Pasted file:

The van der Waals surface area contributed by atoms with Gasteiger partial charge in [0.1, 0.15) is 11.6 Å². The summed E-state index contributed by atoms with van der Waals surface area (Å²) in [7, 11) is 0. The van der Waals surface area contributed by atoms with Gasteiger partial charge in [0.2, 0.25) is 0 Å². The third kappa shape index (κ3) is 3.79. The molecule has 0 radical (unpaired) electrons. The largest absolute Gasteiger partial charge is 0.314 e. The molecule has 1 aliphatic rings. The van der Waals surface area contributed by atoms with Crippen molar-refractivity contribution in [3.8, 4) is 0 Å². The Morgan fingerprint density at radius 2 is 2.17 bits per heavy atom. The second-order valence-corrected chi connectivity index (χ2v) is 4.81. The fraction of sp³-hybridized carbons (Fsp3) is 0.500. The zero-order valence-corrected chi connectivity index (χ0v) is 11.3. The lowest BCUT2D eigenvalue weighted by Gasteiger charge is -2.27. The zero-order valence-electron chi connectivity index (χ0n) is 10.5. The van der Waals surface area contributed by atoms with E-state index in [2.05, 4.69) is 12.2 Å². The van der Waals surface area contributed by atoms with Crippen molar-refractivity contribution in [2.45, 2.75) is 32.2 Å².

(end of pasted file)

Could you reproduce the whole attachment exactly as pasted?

The van der Waals surface area contributed by atoms with Gasteiger partial charge in [0.1, 0.15) is 11.6 Å². The summed E-state index contributed by atoms with van der Waals surface area (Å²) in [7, 11) is 0. The van der Waals surface area contributed by atoms with Gasteiger partial charge in [0.2, 0.25) is 0 Å². The third kappa shape index (κ3) is 3.79. The molecule has 0 radical (unpaired) electrons. The largest absolute Gasteiger partial charge is 0.314 e. The molecule has 1 aliphatic rings. The van der Waals surface area contributed by atoms with Crippen molar-refractivity contribution in [3.8, 4) is 0 Å². The Morgan fingerprint density at radius 2 is 2.17 bits per heavy atom. The second-order valence-corrected chi connectivity index (χ2v) is 4.81. The fraction of sp³-hybridized carbons (Fsp3) is 0.500. The zero-order valence-corrected chi connectivity index (χ0v) is 11.3. The lowest BCUT2D eigenvalue weighted by Gasteiger charge is -2.27. The zero-order valence-electron chi connectivity index (χ0n) is 10.5. The van der Waals surface area contributed by atoms with E-state index in [2.05, 4.69) is 12.2 Å². The van der Waals surface area contributed by atoms with Crippen molar-refractivity contribution in [2.45, 2.75) is 32.2 Å².